1. On September 28th of 2010, the independent Science Advisory Board of the EPA released a review of the EPA’s research into the water quality impacts of valley fills associated with MTR. Their findings support the EPA’s research and agree with their conclusion that valley fills are associated with conditions in downstream waters that threaten stream life. Their draft stated “A growing body of scientific literature, including previous and new studies performed by EPA, show significant damage to local streams that are polluted with the mining runoff from mountaintop removal.” (U.S. EPA. A Field-Based Aquatic Life Benchmark for Conductivity in Central Appalachian Streams (External Review Draft). U.S. Environmental Protection Agency, Washington, DC, EPA/600/R-10/023A, 2010.) 
  2. An article in the January 8th 2010 edition of Science Magazine titled “Mountaintop Mining Consequences” summarized it this way: “Mining permits are being issued despite the preponderance of scientific evidence that impacts are pervasive and irreversible and that mitigation cannot compensate for the losses.” (M. A. Palmer, E. S. Bernhardt, W. H. Schlesinger, K. N. Eshleman, E. Foufoula-Georgiou, M. S. Hendryx, A. D. Lemly, G. E. Likens, O. L. Loucks, M. E. Power, P. S. White and P. R. Wilcock. 2010. Mountaintop Mining Consequences. Science Vol. 327 no. 5962 pp. 148-149.) 
  3. Not only is mountaintop removal irreversible, MTR operations directly affect residents living near and around the site. A recently published study by Hendryx and Hitt released in the 2010 October edition of EcoHealth, demonstrated that poor stream health (biological integrity) is more likely to occur in areas of high coal production and is inversely related to the risk of cancer in nearby residents. The equation is simple, the less abundant a stream is with life (biological integrity score), the higher the rates of breast, respiratory, digestive, and urinary cancers in that area. In addition, their study also found that cancer clusters correspond to areas of high coal mining intensity. (Hitt, Nathaniel and Hendryx, Michael. 2010. Ecological integrity of streams related to human cancer mortality rates. EcoHealth 7, 91-104, 2010.) Learn more here.

MTR operations looming in the background less than 4.5 miles from the Oak Hill HS (Photos courtesy of Antrim Caskey and Southwings)

Like clockwork, you can feel and hear the blast daily. Coal Companies, in West Virginia alone, detonate 3.5 million pounds of explosives per day. Combustion products from the ammonium nitrate and fuel oil explosives end up in the air and the water. The silicate-based rock is blasted into very fine shards of what-is-essentially glass. The glass-like dust binds with the aerosolized droplets of the ammonium nitrate and diesel fuel. The resulting particulate is of a size and density that municipal water supplies can’t filter, and when mixed with chlorine during the water treatment process creates chloramine gas. Chloramine gas is highly poisonous and has been identified as a carcinogen by the World Health Organization. Depending on prevailing winds and atmospheric conditions (temperature, air pressure, water vapor) blasting from surface mining operations can affect surface water supplies and residents on a regional or national scale. This is just the tip of the ice-burg.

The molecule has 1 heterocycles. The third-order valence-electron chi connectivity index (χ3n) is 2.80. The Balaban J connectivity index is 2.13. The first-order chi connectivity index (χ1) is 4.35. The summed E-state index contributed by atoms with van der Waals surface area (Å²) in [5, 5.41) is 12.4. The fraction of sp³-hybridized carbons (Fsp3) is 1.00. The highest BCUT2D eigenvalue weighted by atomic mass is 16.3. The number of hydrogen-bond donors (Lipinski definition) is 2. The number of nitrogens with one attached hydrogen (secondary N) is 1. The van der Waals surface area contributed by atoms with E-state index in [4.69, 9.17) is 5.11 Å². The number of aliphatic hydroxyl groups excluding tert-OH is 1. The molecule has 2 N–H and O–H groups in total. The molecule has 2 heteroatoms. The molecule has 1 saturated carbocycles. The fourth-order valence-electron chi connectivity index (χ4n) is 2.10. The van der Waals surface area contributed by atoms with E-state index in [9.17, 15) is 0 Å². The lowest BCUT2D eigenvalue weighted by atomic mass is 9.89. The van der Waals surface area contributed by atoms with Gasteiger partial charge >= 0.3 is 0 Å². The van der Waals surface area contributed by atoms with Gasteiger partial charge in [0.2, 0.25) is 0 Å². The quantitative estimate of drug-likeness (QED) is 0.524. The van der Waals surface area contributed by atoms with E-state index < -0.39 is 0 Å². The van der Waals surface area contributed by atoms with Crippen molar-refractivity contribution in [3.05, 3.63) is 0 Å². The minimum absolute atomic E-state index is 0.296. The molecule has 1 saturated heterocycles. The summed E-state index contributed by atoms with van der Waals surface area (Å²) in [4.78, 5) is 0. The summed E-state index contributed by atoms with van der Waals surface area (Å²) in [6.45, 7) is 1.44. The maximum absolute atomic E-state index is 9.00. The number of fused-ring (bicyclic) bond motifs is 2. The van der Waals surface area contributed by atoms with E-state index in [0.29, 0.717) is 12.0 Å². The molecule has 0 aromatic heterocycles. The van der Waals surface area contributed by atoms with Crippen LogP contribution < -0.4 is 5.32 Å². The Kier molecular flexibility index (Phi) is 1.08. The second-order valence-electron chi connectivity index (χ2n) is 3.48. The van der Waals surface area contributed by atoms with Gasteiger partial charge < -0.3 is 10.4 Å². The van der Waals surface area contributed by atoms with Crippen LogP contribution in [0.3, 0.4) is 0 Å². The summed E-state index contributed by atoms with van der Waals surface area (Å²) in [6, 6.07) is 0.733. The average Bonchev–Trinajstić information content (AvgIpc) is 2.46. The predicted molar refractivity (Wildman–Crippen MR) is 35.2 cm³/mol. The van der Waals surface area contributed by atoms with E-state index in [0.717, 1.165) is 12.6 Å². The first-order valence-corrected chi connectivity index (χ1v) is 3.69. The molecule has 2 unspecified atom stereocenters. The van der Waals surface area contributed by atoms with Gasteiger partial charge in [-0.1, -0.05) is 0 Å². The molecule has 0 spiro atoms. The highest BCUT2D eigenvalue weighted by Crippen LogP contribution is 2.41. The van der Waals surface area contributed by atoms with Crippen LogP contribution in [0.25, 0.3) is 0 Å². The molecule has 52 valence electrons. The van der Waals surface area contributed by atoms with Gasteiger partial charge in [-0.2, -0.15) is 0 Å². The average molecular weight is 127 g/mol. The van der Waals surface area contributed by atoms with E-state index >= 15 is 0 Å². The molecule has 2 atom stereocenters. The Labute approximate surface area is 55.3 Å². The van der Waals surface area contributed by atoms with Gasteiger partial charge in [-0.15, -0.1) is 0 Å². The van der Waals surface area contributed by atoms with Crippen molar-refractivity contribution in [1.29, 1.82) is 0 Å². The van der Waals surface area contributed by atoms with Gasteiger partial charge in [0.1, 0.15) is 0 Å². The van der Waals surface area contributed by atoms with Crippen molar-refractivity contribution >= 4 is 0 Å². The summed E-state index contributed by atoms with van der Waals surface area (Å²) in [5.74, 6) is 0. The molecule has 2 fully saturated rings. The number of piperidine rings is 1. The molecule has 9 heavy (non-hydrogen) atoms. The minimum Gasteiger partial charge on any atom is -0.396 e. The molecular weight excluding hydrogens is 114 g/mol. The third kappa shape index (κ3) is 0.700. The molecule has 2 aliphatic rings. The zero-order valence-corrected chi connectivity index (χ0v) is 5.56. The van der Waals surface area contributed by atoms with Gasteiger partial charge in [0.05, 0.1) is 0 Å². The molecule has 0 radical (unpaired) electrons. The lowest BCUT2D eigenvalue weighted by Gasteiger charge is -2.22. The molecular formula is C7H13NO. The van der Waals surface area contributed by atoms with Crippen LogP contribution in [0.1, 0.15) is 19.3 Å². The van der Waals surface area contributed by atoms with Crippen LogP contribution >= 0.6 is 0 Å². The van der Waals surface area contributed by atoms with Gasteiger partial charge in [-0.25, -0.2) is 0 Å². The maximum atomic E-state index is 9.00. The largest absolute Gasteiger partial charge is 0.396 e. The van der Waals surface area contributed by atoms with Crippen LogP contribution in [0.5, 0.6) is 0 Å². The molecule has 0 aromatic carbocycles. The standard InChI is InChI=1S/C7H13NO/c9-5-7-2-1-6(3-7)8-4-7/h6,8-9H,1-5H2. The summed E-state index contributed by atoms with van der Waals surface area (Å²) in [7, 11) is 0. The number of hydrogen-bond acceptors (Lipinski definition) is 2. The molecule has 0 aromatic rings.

So with 4 approved and 5 more permits coming down the pipeline, what will be the fate of the Plateau and the place I call home?

Learn even more about Moutaintop Removal at ILoveMountains.org

Saturday, March 5, 2011

Rincon Recap

Crashing waves, light breezes and mild temps....This is the setting of Rincon, Puerto Rico in February. A Christmas gift, in the form of a plane ticket, materialized in mid-February and was perfect timing. Erin's good friend, Hannah Byrne, has family ties to a house located in Rincon. Rincon is known by many surfers for its beautiful swells and year round surfing. Over the course of our 12 day stint, I had the opportunity to surf, snorkel, climb, drop in on a yoga retreat and explore the western side of the island. I'm back in the lower 48 and already I'm thinking about ways of how to return the same time next year, only for a longer duration!

 View from the top of Hannah's house


 Sunset view from Hannah's house

 Erin demonstrating more ways to have fun on a stand up paddle board

Tristan, Hannah & Erin walking the Spanish Wall
Climbing at Caliche near Ciales

Name this flower?

 Erin at the Acro Yoga Workshop

Workshop instructors Kadri Kurgun and Adi Carter

Erin 'Crow pose' - Steps Beach 

 Sunset Surfer